While this is true, are there any circumstances when it’s okay, or essential, to rescue our kids?

Absolutely! Foster W. Cline, M.D. provides some “rules for rescue.”
• Don`t hesitate to rescue when life and limb are in danger.
• It’s fine to occasionally rescue really responsible kids.
• It’s typically a big mistake to rescue irresponsible ones.
• It’s often okay to rescue when your child doesn’t expect it.
• It’s almost always unwise to rescue when your child demands it.

Good parents rescue their kids from time to time. Why? Because they realize that some day they may need to be rescued by their kids!

The great challenge for all of us is to determine whether doing so fosters love and mutual respect, or dependency, resentment, and irresponsibility.

Dr. Charles Fay
©2010 Jim Fay, Charles Fay, Ph.d.& Love and Logic® Institute

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Head & Heart Parents is owned by Kerry Stutzman, MSW, a Marriage and Family Therapist and certified Love and Logic Parenting Instructor. In addition to private therapy and parent consulting services, Kerry offers parenting classes and workshops in Denver and the surrounding areas for toddlers, elementary, and teenage children.

As author of the easy-to-read “Save Your Sanity” series, Kerry helps parents save their sanity and sense of humor while raising young children with love and laughter.

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Getting Kids to Pick Up – With No Nagging!

A dad I work with just announced to his 3 little boys that he has a new plan for a “Sunday Shelf.”

Getting Kids to Pick Up Their ToysHere’s how it works:

• When the kids don’t pick up their stuff as asked, dad picks up for them and puts everything on the “Sunday Shelf.”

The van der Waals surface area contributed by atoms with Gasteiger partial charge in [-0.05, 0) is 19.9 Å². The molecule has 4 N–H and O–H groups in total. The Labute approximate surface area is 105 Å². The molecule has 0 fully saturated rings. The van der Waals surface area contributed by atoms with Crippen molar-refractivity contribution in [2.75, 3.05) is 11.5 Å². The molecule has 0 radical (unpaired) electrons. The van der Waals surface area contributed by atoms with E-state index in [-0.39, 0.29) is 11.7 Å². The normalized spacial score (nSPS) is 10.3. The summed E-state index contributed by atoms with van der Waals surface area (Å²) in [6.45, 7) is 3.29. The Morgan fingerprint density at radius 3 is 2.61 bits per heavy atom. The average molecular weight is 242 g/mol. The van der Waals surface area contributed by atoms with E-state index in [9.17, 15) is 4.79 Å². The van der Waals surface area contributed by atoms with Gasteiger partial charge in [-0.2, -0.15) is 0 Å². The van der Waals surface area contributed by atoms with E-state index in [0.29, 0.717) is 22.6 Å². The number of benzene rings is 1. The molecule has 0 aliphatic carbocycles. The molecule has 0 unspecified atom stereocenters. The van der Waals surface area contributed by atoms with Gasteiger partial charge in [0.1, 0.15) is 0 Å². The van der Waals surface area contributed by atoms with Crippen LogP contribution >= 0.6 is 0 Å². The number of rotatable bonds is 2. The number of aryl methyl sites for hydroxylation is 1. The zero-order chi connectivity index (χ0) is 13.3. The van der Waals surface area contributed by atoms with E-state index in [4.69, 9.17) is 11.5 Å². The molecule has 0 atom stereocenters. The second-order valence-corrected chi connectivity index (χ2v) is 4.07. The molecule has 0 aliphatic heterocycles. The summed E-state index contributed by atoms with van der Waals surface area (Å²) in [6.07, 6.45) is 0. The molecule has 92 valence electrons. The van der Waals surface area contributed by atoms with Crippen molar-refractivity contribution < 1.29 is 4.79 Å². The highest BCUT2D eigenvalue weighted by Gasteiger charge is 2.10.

• On Sunday, he pulls it all out and charges them x cents for each thing he picked up.
• If the kids protest, he says with empathy, “This is how it is in the real world… you can either pick up after yourself or hire someone to do it.  Looks like you chose to hire someone.  There’s always next week and you can do it differently if you’d like.”

After Dad explained the new deal, 7 year old Ethan complained, “That doesn’t sound like such a good deal for us, Dad.”

Words like that are a great indicator that you are giving your kids opportunities to be responsible and well-prepared for the real world as an adult.

And one more thing….

Dad does the “Sunday Shelf” fee collection just moments after giving them their weekly allowance to make sure they are able to pay their fines.



Kerry Stutzman, MSW
©2013 Kerry Stutzman, Head & Heart Parents

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Head & Heart Parents is owned by Kerry Stutzman, MSW, a Marriage and Family Therapist and certified Love and Logic Parenting Instructor. In addition to private therapy and parent consulting services, Kerry offers parenting classes and workshops in Denver and the surrounding areas for toddlers, elementary, and teenage children.

As author of the easy-to-read “Save Your Sanity” series, Kerry helps parents save their sanity and sense of humor while raising young children with love and laughter.

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Things I Wish I Would Have Known

I recently received an email from a dad who has taken one of my early childhood parenting classes.

He asked if I had a list of things that parents of younger children should know “not to get hung up on.” I surveyed a number of my friends with older kids and got so much great advice! Here is part one of what they had to say: